Explained: How the billion-dollar auto industry is changing, courtesy of Covid-19


The automotive industry, which encompasses thousands of companies, millions of workers and billions in sunk costs, is undergoing a change unlike any other in a century. In addition to switching from ordinary internal combustion engines to electric vehiclesit’s also going through another era shift while trying to tackle global supply chain issues.

After outsourcing much of the manufacturing process over the past half-century to focus on design, supplier management and parts assembly, major automotive companies now want greater control over their value chain – from the metals that go into EV batteries to the software in those EVs. run and the stores in which they are sold. In turn, what they want to do is turn their EV arms into tech start-ups.

However, in order to understand how automakers are moving from outsourcing to in-house the bulk of production, we must first understand what catapulted this huge, and of course costly, shift.

How the Supply Chain Crisis Unfolded

Ships stuck at sea, overwhelmed warehouses, driverless trucks: the highly complex and interconnected global supply chain was turned upside down when the Covid-19 pandemic hit. The turmoil has revealed how the need to ship surgical masks to West Africa from China can have a cascading effect on Ford’s ability to fit backup cameras to its cars at factories in Ohio and to delay the arrival of Amazon Prime orders in Florida.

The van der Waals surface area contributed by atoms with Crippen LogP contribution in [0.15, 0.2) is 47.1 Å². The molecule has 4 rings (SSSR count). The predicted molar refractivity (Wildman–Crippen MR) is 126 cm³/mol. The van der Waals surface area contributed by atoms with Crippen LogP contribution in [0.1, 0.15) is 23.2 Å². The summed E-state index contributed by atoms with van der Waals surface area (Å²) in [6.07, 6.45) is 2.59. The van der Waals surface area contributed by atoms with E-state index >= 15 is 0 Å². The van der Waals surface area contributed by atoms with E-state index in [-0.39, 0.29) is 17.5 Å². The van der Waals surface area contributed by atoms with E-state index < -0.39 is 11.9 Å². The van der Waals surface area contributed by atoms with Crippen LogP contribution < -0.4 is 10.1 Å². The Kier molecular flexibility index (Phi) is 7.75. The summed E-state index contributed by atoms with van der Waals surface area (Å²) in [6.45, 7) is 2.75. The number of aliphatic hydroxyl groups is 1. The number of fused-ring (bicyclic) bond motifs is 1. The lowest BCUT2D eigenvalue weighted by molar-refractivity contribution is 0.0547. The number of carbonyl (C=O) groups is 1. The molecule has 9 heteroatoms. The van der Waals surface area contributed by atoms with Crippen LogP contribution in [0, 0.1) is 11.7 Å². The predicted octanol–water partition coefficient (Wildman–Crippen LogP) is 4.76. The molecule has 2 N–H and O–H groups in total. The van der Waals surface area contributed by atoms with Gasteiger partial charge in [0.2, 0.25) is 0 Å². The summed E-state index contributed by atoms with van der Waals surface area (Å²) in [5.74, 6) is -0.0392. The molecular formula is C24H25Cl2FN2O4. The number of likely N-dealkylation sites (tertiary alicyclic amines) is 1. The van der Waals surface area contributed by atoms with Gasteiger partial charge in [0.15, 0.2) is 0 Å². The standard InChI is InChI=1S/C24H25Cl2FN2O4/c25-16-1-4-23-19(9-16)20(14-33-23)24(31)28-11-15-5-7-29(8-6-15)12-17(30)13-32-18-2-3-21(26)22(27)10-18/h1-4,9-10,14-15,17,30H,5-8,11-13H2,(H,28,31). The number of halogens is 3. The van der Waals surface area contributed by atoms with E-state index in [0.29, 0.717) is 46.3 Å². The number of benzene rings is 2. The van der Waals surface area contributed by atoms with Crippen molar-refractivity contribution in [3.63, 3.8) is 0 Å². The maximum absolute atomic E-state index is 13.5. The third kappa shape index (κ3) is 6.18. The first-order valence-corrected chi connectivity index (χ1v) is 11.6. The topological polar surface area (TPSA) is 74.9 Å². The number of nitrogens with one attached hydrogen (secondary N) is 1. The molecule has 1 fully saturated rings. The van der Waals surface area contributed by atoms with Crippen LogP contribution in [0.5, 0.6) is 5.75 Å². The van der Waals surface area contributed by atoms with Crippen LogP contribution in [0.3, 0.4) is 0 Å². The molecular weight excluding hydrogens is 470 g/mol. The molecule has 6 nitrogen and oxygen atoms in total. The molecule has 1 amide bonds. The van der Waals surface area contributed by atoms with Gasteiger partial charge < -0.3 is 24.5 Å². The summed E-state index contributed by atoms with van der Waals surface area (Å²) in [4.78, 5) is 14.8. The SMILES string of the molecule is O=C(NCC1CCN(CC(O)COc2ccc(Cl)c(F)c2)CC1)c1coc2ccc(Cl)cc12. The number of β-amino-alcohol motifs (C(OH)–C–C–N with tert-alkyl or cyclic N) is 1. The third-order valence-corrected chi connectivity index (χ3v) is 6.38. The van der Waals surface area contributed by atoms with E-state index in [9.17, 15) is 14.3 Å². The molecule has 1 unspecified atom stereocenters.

For every car or truck that does not roll off an assembly line in Detroit, Stuttgart, Shanghai or Manesar, jobs are at risk. It may be miners digging ore for steel in Finland, laborers molding tires in Thailand, or Maruti Suzuki employees in India installing dashboards – the livelihoods of billions of people are at stake. the mercy of supply shortages and shipping bottlenecks that have forced factories to cut production.

The automotive industry accounts for around 3% of global economic output, and in manufacturing countries such as Germany, Mexico, Japan and South Korea, the percentage is much higher. The shockwaves of the semiconductor crisis, which has forced virtually every automaker to eliminate shifts or temporarily close assembly lines, could be strong enough to push some countries into recession. In Japan, home of Toyota and Nissan, parts shortages caused exports to fall 46% in September 2021 from a year earlier — a powerful demonstration of the auto industry’s importance to the economy.

Industry experts had said automakers were struggling to get all kinds of parts and raw materials for a variety of reasons, including Covid-related factory closures by suppliers, logistical issues involving shortages of ships, shipping containers and truck drivers, and the difficulty some suppliers have filling jobs. Industry consultant AlixPartners says supply chain issues have caused automakers to build 7.7 million fewer vehicles globally than they would if they could get all the parts and raw materials they need.